As Attorney General, I am guided not by partisanship or political considerations, but by a commitment to using the most effective course of action in each case, depending on the facts of each case, to protect the American people, defeat our enemies, and ensure the rule of law.

Tell that to the Black Panthers in Philadelphia. Tell that to ACORN.

Tell that to the people near the would-be KSM courthouse in New York City.


Signature of Eric H. Holder, Jr.

Notice that we are given very few specifics about whom Mr. Holder consulted before making this, his latest boneheaded decision.

Lest we forget, Mr. Holder told Jim Lehrer of the PBS NewsHour who he turned to for guidance about moving the trial of Khalid Sheik Mohammed and his fellow terrorists to New York City:

Holder: 9/11 Trials Will Weigh ‘Crime of the Century’

Online NewsHour | Nov. 13, 2009 | PBS

JIM LEHRER: Did you talk to anybody outside the government?

ERIC HOLDER: I talked to my wife


ERIC HOLDER: … about what she thought. And I actually talked to my brother, who’s a retired Port Authority police officer who served

JIM LEHRER: Oh, is that right? Yes.

ERIC HOLDER: … in New York, New Jersey, and who lost friends and colleagues on 9/11 in the towers, and talked to them about what — was it appropriate to bring it in New York, the symbolic significance of it, the possibility of getting a good and fair detached jury.

So, those are at least two people I spoke to outside the normal realm.

It’s painfully clear that Mr. Holder either hates this country or he is simply too incompetent to do his job effectively. He should have been replaced long ago.

But his boss seems to be in the very same boat.

This article was posted by Steve on Thursday, February 4th, 2010. Comments are currently closed.

7 Responses to “Eric Holder’s (Very Tortured) Explanation”

  1. wardmama4 says:

    excuse me – but did not The Won say this:

    -‘The whole premise of Guantanamo promoted by Vice President Cheney was that, somehow, the American system of justice was not up to the task of dealing with these terrorists. I fundamentally disagree with that. Now, do these folks deserve miranda rights? Do they deserve to be treated like a shoplifter down the block? Of course not.’-

    On 60 minutes –

    Like all things with this Thug Administration – lie, lie, and then lie some more.

    We have proof (9/11) as to the escalation of terrorism when these terrorists are handled in the Courts as common criminals – Yet here again – The Won is doing a Clinton redo and going to make the next 9/11 probably worse.

    I feel that the Lie-brals are against the military tribunals – because after the guilty verdict – they would be hanged and also all the intelligence could not be presented to the World Court to try evil Bushitlerburtonco.

    So The Won is more interested in a bs war crimes trial and endangering all Americans rather than really winning the GWOT.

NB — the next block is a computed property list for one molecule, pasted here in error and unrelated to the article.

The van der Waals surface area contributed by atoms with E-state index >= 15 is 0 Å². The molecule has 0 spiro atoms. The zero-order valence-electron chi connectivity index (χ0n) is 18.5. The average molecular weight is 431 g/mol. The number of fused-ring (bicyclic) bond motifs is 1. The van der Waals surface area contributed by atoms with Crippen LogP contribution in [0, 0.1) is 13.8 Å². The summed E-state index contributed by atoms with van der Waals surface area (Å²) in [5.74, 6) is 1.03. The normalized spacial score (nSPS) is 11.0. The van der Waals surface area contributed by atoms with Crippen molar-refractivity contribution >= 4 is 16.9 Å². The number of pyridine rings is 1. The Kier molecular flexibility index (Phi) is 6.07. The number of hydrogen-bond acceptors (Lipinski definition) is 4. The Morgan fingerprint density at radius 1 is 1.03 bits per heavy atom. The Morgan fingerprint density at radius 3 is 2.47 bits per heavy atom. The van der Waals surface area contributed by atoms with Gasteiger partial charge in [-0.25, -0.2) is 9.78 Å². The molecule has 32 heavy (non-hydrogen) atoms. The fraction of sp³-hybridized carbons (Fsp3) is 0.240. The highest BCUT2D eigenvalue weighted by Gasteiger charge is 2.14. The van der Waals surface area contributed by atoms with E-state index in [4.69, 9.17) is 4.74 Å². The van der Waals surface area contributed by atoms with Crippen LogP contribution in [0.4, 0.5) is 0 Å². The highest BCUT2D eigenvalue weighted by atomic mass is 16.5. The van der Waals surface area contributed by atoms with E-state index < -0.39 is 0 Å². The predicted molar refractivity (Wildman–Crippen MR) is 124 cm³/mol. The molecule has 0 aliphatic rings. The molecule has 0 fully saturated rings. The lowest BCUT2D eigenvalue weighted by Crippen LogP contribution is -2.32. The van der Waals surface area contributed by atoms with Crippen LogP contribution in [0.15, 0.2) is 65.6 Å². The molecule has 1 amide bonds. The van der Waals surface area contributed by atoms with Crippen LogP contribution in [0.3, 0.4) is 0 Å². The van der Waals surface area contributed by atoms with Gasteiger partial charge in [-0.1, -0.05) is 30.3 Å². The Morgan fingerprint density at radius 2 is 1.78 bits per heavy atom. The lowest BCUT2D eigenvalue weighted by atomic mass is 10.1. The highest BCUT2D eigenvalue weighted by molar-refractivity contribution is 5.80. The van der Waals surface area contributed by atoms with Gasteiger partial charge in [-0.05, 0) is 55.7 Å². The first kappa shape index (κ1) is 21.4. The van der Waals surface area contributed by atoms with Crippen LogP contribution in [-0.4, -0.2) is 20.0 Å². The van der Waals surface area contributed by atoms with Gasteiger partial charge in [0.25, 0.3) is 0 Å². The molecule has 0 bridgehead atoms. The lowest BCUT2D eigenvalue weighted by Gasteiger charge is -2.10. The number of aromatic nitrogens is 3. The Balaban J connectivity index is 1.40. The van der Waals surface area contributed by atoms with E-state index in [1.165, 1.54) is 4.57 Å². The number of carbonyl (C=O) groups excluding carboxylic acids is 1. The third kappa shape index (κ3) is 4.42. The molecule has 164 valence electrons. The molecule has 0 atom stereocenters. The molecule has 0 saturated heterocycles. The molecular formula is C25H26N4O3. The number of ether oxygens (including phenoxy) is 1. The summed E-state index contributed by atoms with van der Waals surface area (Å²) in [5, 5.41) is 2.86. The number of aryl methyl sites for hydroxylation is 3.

In addition to his totally damaging our economy, destroying capitalism and the free market – and his backdoor attempts to takeover control of the average Americans life – while opening our borders to every type of criminal and terrorist policies – It does appear that indeed the only Change The Won has in mind is the total destruction of America.

  2. Right of the People says:

    Like they say, “If you can’t dazzle them with brilliance, baffle them with bullshit.”

    That “explanation” reminds me of a teenagers argument with all kinds of irrelevant BS being thrown in to confuse the issue.

    Someone sent me this, it’s former NHL star Don Cherry and his opinion of what to do with terrorists.

    DON CHERRY of Hockey Night in Canada, was asked on a local live radio talk show, just what he thought about the allegations of torture of suspected terrorists. His reply prompted his ejection from the studio, but to thunderous applause from the audience.


    “If hooking up one raghead terrorist prisoner’s testicles to a car battery to get the truth out of the lying little camelshagger will save just one Canadian life, then I have only three things to say:

    “Red is positive, black is negative, and make sure his nuts are wet!!!”

    An excellent philosophy if you ask me.

  3. proreason says:

    Obamy is often used as the ultimate example of the fruits of affirmative action.

    But Holder is another example who by acting as the energizer bunny of incompetance is proving to be just as dangerous.

    In a sane world, Holder would be picking fruit for a living…..under close supervision.

    Obamy’s election is making it more and more obvious what a horrible problem affirmative action combined with liberalism has become for this country. Charley Rangel, Maxime Waters, Freezer Jefferson, every mayor of Detroit for the last 30 years, Obamy, Holder, Van Jones, the guy who finally gave up on being the TSA czar, and many more.

    The common argument would be that there are just as many mentally challenged politicians of other races, but Iif you look at the percentage of idiots and fools of African descent who are liberal vs the sane ones, the problem is pretty obvious.

    Affimative action is like a chemical that isn’t particularly dangerous except when a catalyst is added. All by itself, it isn’t a big problem, simply because most jobs are designed to tolerate incompetance. After all, if the telephone rep doesn’t have the knowledge or ability to help you, you can just call back and get one who can help. It’s annoying, but not life threatening.